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Patient Harm in Hospitals Third Leading Cause of Death

Published on May 27, 2014 at 2:03 pm in Medical Malpractice.

Kentucky Medical MalpracticeA recent Consumer Reports article highlights the continued problem of patient safety in U.S. hospitals. The Journal of Patient Safety, a peer-reviewed medical journal, published a recent study that found that 440,000 patients die each year after suffering a medical error in a hospital.

The study was spearheaded by a scientist whose own son died at the age of 19 after cardiologists at two different hospitals made a series of mistakes. Put in alarming terms: this number of fatalities makes patient harm in hospitals the third leading cause of death, after heart disease and cancer.

These numbers are consistent with other research.

Experts agree that it’s hard to come up with precise numbers. In many cases, it’s difficult to determine whether a death was caused by the original underlying medical condition or the subsequent mistakes. Also, many hospital incidents are not recorded. But these new numbers are consistent with prior research.

Drawing from only the pool of Medicare patients, the U.S. Department of Health and Human Services has estimated that 180,000 Medicare patients die in part because of problems during hospital care.

This new analysis was based on results from four major hospital safety studies. The author himself says the actual number is less relevant than the obvious problem that the numbers are way too high and it doesn’t appear enough is being done about it.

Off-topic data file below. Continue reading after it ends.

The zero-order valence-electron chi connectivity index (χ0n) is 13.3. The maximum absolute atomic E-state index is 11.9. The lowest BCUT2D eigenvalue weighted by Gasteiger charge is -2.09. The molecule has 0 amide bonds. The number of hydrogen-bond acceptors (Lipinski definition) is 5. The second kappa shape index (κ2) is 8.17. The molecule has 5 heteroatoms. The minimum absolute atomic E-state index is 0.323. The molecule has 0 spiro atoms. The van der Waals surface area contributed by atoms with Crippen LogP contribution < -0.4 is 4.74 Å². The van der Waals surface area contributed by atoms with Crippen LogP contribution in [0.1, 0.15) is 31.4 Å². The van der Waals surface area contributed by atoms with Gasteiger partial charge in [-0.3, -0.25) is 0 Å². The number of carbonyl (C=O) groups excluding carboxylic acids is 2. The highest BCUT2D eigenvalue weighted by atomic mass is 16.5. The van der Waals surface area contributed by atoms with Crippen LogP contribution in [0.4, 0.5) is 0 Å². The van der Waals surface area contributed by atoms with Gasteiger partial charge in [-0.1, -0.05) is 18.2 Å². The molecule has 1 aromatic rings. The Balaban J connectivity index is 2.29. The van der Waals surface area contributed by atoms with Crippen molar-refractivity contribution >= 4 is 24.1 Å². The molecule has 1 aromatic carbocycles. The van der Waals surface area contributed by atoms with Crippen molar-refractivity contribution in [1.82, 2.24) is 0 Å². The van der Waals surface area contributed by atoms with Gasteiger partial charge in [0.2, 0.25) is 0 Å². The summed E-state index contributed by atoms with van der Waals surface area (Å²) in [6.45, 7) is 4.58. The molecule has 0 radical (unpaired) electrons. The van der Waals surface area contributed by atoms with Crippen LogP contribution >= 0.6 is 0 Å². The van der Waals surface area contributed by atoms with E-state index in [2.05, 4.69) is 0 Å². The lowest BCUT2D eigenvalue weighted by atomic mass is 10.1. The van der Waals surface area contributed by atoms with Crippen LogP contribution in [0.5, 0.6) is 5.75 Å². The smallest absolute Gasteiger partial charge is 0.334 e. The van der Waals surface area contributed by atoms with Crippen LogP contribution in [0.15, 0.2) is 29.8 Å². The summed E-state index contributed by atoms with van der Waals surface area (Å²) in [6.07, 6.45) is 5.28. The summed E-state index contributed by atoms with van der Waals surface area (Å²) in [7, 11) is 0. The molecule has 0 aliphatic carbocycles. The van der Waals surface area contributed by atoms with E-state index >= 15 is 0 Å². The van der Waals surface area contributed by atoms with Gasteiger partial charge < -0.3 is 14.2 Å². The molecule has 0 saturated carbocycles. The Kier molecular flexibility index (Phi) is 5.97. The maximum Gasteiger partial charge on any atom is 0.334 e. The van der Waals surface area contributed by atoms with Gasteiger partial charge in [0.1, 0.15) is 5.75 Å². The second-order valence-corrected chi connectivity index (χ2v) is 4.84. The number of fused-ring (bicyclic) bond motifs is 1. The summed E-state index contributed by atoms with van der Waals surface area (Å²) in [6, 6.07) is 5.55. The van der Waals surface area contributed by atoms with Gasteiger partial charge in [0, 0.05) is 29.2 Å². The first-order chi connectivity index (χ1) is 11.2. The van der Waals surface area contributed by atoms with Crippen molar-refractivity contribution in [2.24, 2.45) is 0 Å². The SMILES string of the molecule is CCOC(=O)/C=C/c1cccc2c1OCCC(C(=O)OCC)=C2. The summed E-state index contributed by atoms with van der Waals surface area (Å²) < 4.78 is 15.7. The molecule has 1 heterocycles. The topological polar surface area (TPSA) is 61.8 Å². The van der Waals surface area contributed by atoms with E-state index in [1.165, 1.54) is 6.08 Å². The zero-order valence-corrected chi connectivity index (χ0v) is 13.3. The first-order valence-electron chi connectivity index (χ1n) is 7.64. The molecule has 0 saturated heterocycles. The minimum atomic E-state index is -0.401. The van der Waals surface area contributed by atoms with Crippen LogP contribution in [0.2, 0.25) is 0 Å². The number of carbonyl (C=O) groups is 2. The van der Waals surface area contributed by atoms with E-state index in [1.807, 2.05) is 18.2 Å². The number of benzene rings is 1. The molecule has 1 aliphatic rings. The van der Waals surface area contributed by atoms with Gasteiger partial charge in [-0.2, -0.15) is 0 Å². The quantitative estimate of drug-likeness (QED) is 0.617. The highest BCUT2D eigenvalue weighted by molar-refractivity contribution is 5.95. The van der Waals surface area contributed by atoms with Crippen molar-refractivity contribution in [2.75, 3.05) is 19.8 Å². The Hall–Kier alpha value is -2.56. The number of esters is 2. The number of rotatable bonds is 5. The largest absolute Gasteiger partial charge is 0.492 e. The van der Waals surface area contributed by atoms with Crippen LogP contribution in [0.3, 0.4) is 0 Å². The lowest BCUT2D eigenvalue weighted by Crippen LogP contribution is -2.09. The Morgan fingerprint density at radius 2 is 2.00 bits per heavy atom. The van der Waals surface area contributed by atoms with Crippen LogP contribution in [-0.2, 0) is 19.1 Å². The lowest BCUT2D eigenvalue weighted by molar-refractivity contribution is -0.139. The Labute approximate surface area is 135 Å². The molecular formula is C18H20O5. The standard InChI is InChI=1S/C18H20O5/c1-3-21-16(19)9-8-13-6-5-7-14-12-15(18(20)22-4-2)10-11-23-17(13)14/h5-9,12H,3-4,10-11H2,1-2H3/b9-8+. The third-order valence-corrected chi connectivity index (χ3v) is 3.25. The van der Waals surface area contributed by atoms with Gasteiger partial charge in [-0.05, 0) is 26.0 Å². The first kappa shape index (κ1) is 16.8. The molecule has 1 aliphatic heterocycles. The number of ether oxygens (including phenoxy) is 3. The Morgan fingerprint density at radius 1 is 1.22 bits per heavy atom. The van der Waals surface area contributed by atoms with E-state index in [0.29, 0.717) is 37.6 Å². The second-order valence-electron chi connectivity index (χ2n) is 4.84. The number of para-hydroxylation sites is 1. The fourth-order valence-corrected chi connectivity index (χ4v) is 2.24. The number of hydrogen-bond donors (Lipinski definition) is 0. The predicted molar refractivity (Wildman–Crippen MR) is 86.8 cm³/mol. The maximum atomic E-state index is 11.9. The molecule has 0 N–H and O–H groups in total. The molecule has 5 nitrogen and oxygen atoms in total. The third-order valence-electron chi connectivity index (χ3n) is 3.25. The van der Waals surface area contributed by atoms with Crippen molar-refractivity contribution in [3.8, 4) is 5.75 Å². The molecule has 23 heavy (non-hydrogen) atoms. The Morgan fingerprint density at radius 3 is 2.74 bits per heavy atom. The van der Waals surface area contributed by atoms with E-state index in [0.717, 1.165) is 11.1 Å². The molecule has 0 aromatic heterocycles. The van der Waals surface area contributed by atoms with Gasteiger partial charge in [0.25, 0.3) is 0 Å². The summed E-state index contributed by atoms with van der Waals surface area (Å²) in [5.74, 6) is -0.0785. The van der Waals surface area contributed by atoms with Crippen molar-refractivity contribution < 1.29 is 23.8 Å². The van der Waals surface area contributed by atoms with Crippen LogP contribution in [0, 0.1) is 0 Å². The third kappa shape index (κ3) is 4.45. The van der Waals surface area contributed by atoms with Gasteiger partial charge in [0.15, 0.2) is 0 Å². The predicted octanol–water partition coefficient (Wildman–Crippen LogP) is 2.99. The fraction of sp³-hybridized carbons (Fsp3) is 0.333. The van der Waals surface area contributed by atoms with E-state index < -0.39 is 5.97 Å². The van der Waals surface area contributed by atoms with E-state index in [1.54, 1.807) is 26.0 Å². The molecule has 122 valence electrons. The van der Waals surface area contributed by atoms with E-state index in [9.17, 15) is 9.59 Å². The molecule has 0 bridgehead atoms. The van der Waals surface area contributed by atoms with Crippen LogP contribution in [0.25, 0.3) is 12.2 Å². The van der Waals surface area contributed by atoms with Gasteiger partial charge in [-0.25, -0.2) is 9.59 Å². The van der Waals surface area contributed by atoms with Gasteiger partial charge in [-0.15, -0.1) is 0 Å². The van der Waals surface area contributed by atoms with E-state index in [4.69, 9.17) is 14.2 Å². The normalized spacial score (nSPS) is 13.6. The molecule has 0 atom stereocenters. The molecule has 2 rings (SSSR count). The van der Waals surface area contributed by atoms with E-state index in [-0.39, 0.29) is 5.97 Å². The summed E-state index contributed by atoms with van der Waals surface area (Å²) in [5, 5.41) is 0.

Consumer Reports Safety Score

Consumer Reports advises consumers that they can research hospitals using its “Safety Score,” which analyzes about 2,500 hospitals in all 50 states. The findings are alarming. The medical director of Consumer Reports Health says, “The differences between high-scoring hospitals and low-scoring ones can be a matter of life and death.”

For medical conditions, the example used was that a pneumonia patient admitted to the top-ranking hospital in the study, Cedars-Sinai in LA, who had a 7% chance of dying within 30 days. Compare this to similar patients admitted to Delano Regional Medical Center two hours north of LA, who had a 22% chance of death.

There was also a difference for surgical patients, but slightly less marked. For every 1,000 surgical patients who experienced serious, but treatable complications (such as blood clots or cardiac arrest), 87 or fewer die in top-rated hospitals, compared to 132 in low-rated ones.